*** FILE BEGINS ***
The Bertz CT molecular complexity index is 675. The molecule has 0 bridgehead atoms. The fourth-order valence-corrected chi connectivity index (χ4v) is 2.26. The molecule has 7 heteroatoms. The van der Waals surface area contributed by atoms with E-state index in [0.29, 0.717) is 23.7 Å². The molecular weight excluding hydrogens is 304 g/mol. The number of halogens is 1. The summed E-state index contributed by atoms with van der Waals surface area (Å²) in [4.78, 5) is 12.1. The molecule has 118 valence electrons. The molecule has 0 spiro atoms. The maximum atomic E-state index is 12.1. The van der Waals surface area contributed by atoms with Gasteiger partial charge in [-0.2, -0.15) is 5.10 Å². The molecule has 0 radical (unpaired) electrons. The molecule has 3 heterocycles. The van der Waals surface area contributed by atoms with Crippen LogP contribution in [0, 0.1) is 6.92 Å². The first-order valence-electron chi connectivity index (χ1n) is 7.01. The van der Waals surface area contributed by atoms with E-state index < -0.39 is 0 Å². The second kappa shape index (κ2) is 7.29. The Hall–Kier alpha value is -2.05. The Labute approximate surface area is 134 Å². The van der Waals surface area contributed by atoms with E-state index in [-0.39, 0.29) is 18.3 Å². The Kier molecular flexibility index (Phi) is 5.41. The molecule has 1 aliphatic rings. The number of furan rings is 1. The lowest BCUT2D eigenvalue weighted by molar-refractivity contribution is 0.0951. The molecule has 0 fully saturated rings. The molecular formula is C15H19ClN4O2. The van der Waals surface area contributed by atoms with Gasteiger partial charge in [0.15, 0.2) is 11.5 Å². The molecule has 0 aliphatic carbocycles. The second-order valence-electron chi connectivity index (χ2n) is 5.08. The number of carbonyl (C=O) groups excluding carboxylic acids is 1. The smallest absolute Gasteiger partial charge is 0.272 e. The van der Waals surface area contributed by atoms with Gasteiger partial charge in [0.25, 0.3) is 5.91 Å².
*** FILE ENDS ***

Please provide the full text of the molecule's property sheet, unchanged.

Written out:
The Bertz CT molecular complexity index is 675. The molecule has 0 bridgehead atoms. The fourth-order valence-corrected chi connectivity index (χ4v) is 2.26. The molecule has 7 heteroatoms. The van der Waals surface area contributed by atoms with E-state index in [0.29, 0.717) is 23.7 Å². The molecular weight excluding hydrogens is 304 g/mol. The number of halogens is 1. The summed E-state index contributed by atoms with van der Waals surface area (Å²) in [4.78, 5) is 12.1. The molecule has 118 valence electrons. The molecule has 0 spiro atoms. The maximum atomic E-state index is 12.1. The van der Waals surface area contributed by atoms with Gasteiger partial charge in [-0.2, -0.15) is 5.10 Å². The molecule has 0 radical (unpaired) electrons. The molecule has 3 heterocycles. The van der Waals surface area contributed by atoms with Crippen LogP contribution in [0, 0.1) is 6.92 Å². The first-order valence-electron chi connectivity index (χ1n) is 7.01. The van der Waals surface area contributed by atoms with E-state index < -0.39 is 0 Å². The second kappa shape index (κ2) is 7.29. The Hall–Kier alpha value is -2.05. The Labute approximate surface area is 134 Å². The van der Waals surface area contributed by atoms with E-state index in [-0.39, 0.29) is 18.3 Å². The Kier molecular flexibility index (Phi) is 5.41. The molecule has 1 aliphatic rings. The number of furan rings is 1. The lowest BCUT2D eigenvalue weighted by molar-refractivity contribution is 0.0951. The molecule has 0 fully saturated rings. The molecular formula is C15H19ClN4O2. The van der Waals surface area contributed by atoms with Gasteiger partial charge in [0.15, 0.2) is 11.5 Å². The molecule has 0 aliphatic carbocycles. The second-order valence-electron chi connectivity index (χ2n) is 5.08. The number of carbonyl (C=O) groups excluding carboxylic acids is 1. The smallest absolute Gasteiger partial charge is 0.272 e. The van der Waals surface area contributed by atoms with Gasteiger partial charge in [0.25, 0.3) is 5.91 Å².